AML funds will flow… after passing through DC logjam
(WASHINGTON, D.C.) – In anticipation of the continued foot dragging by the agency in charge of distributing back payments of Wyoming and Montana's Abandoned Mine Land (AML) funds, Western representatives are working on legislation to state once and for all that AML funds should get to states with no strings attached.
U.S. Senators Mike Enzi, Jon Tester, D-Mont., John Barrasso, R-Wyo., and staff of Representative Barbara Cubin, R-Wyo., spoke with the head of the agency in charge of distributing AML money and were informed of a final policy stating that the Office of Surface Mining (OSM) will release AML back payments and future payments through a "simplified grant process."
"The good news is that Wyoming will receive more money under the AML program than ever before. The bad news is that the government discovered a new way to create bureaucratic jobs in Washington," said Enzi, who got language to release funds passed in the Senate through work on the pension bill he chaired. "The OSM somehow believes that the word 'payment' in the original legislation means 'grant'. I didn't think it could be anymore clear. I have viewed their misguided document and had conversations with them but to no avail. With my fellow western colleagues we are letting the OSM know exactly how states, according to existing law, should receive the money. The bureaucrats are planning on making Wyoming jump through more hoops than was intended by Congress. This is unacceptable and we are working to change it."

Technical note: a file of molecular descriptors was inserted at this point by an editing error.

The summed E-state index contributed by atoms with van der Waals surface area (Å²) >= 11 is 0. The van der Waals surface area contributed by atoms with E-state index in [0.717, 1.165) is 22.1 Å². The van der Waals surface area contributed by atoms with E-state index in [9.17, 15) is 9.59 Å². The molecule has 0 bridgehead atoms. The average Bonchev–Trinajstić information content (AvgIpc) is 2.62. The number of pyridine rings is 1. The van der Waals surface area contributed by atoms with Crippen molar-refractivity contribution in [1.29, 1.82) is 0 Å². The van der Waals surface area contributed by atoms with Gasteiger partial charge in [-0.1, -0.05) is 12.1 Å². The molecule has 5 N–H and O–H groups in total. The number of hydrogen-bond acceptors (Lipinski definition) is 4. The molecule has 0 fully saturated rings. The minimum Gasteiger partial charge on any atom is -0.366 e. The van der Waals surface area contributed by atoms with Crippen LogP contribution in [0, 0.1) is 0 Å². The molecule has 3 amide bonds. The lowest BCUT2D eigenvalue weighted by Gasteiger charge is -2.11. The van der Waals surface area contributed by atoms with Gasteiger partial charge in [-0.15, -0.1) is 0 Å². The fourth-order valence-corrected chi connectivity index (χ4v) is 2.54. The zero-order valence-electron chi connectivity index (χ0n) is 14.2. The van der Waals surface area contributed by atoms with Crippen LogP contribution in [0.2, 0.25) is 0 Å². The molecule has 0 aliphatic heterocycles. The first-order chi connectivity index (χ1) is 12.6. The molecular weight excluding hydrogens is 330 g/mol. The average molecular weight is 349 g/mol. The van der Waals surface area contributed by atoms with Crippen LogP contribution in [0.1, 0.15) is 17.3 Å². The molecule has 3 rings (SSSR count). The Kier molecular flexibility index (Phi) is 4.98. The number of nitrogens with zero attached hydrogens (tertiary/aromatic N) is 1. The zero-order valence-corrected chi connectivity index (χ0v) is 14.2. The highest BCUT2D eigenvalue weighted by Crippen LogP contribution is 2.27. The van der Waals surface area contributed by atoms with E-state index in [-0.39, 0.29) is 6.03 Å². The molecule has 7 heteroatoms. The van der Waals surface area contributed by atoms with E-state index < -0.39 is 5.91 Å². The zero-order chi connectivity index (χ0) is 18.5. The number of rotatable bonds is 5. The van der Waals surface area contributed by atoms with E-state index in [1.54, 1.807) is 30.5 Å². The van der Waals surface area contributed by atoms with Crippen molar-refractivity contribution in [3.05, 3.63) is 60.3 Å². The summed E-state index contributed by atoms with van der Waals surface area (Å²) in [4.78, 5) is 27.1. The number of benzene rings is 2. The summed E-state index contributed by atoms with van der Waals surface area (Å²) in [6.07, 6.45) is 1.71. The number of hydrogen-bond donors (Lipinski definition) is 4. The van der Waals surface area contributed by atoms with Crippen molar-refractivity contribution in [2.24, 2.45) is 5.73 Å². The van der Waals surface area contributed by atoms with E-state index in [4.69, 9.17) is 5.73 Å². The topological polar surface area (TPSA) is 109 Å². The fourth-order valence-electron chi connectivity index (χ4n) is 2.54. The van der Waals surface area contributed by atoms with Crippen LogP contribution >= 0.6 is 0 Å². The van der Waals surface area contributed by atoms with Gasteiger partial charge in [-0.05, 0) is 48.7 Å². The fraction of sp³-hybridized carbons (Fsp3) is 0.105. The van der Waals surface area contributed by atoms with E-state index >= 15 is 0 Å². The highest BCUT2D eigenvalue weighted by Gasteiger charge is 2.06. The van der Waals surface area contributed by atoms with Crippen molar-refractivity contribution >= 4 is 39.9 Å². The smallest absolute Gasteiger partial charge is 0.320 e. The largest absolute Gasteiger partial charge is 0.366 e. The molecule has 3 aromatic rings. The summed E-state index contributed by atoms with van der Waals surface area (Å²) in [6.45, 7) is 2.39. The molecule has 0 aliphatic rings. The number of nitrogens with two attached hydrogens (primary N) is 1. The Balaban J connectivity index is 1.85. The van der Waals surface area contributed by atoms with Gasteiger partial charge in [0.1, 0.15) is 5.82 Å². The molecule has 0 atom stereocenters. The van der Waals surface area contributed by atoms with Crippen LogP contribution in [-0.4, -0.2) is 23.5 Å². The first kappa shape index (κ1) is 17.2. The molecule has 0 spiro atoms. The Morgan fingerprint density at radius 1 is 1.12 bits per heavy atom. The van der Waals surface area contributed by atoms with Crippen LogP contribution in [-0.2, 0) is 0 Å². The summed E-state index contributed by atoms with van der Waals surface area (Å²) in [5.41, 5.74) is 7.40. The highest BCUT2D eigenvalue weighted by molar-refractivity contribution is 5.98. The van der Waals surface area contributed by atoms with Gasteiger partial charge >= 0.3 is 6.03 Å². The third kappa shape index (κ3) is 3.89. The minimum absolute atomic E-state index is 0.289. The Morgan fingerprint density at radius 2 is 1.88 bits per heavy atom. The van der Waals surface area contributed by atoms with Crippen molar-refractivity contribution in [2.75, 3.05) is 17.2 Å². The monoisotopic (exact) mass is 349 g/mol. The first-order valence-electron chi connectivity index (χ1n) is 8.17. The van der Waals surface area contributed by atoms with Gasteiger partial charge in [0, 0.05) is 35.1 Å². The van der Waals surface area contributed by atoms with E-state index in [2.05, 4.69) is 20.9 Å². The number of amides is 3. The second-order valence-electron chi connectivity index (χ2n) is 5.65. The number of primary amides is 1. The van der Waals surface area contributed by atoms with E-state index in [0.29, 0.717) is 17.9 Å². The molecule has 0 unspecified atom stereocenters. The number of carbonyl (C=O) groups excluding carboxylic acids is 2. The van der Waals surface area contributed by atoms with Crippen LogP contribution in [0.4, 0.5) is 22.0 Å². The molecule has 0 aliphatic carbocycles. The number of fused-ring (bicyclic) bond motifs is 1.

"When I sell my grain at market I don't expect the buyer to hand me a stack of paperwork to fill out or grants to apply for. Montana deserves no less," said Tester. "It's good to see that the OSM is finally agreeing to release the $58 million dollars that Montana is owed, but they need to do it in a fair, easy way without placing undue burden on the states or creating another federal bureaucracy."
"Let's be clear – $580 million belongs to the people of Wyoming. It does not belong to Washington and its evasive bureaucracy. I'm amazed that these bureaucrats can take the clear, straightforward language – "payments shall be made in 7 equal installments" – and twist it into a grant program, requiring application and review. Seems only the Feds don't understand the word 'pay'," said Barrasso.
"When House Natural Resources Chairman Nick Rahall and I first introduced the original legislation almost five years ago to ensure Wyoming receives all of its AML dollars, it was clear how those payments should be made," Cubin said. "Over the next several years, we reworked and redrafted the bill several times, but one thing never changed – Wyoming would receive its AML dollars without restriction. Now, at the same time OSM tells us face-to-face the payments will be made with 'no-strings attached,' they wrap those payments in bureaucratic red tape. While Wyoming will receive its money as promised, it's obvious there is still work to be done."
Through OSM's "simplified grant process", the agency would tell states how much it is eligible to receive, the state will then ask for that money and the OSM will create a line of credit for the state to draw funds as needed. The OSM will not have the ability to refuse money when a state applies or have authority over how the state spends the money.
The Final IOU Tally
On November 15 the OSM finished collecting AML payments from states and determined Wyoming will receive $82,700,759 and Montana will receive $8,269,086 every year for seven years. This totals to nearly $580 million total for Wyoming and about $58 million for Montana.